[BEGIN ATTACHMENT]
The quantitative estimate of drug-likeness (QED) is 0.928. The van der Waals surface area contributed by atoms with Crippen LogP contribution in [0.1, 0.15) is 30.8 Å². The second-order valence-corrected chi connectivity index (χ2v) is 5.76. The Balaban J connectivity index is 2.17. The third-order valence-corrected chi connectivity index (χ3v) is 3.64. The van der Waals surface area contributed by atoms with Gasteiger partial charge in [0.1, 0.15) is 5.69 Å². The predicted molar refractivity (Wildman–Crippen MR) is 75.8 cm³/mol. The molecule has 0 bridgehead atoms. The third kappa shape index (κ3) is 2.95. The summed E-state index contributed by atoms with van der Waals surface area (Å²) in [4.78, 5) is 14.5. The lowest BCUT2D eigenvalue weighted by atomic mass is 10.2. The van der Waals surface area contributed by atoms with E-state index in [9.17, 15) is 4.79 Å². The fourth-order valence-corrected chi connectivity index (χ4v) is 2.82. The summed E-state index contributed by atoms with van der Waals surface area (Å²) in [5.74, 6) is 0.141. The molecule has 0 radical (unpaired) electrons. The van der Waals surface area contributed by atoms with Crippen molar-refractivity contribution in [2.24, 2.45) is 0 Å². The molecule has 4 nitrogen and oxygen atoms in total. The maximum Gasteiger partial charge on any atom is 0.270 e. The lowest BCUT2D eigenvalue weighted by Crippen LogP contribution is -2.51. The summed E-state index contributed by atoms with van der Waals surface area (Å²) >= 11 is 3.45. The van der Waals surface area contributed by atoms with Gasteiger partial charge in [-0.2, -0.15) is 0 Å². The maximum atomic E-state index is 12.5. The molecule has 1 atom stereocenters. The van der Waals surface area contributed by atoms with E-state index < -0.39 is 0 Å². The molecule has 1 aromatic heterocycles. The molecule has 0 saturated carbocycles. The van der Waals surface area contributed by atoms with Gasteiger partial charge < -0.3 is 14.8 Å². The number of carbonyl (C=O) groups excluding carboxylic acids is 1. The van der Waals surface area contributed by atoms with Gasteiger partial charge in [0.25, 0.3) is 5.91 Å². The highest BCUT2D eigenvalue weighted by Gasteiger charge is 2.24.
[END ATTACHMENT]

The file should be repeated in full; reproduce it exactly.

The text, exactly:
The quantitative estimate of drug-likeness (QED) is 0.928. The van der Waals surface area contributed by atoms with Crippen LogP contribution in [0.1, 0.15) is 30.8 Å². The second-order valence-corrected chi connectivity index (χ2v) is 5.76. The Balaban J connectivity index is 2.17. The third-order valence-corrected chi connectivity index (χ3v) is 3.64. The van der Waals surface area contributed by atoms with Gasteiger partial charge in [0.1, 0.15) is 5.69 Å². The predicted molar refractivity (Wildman–Crippen MR) is 75.8 cm³/mol. The molecule has 0 bridgehead atoms. The third kappa shape index (κ3) is 2.95. The summed E-state index contributed by atoms with van der Waals surface area (Å²) in [4.78, 5) is 14.5. The lowest BCUT2D eigenvalue weighted by atomic mass is 10.2. The van der Waals surface area contributed by atoms with E-state index in [9.17, 15) is 4.79 Å². The fourth-order valence-corrected chi connectivity index (χ4v) is 2.82. The summed E-state index contributed by atoms with van der Waals surface area (Å²) in [5.74, 6) is 0.141. The molecule has 0 radical (unpaired) electrons. The van der Waals surface area contributed by atoms with Crippen molar-refractivity contribution in [2.24, 2.45) is 0 Å². The molecule has 4 nitrogen and oxygen atoms in total. The maximum Gasteiger partial charge on any atom is 0.270 e. The lowest BCUT2D eigenvalue weighted by Crippen LogP contribution is -2.51. The summed E-state index contributed by atoms with van der Waals surface area (Å²) >= 11 is 3.45. The van der Waals surface area contributed by atoms with Gasteiger partial charge in [-0.2, -0.15) is 0 Å². The maximum atomic E-state index is 12.5. The molecule has 1 atom stereocenters. The van der Waals surface area contributed by atoms with E-state index < -0.39 is 0 Å². The molecule has 1 aromatic heterocycles. The molecule has 0 saturated carbocycles. The van der Waals surface area contributed by atoms with Gasteiger partial charge < -0.3 is 14.8 Å². The number of carbonyl (C=O) groups excluding carboxylic acids is 1. The van der Waals surface area contributed by atoms with Gasteiger partial charge in [0.25, 0.3) is 5.91 Å². The highest BCUT2D eigenvalue weighted by Gasteiger charge is 2.24.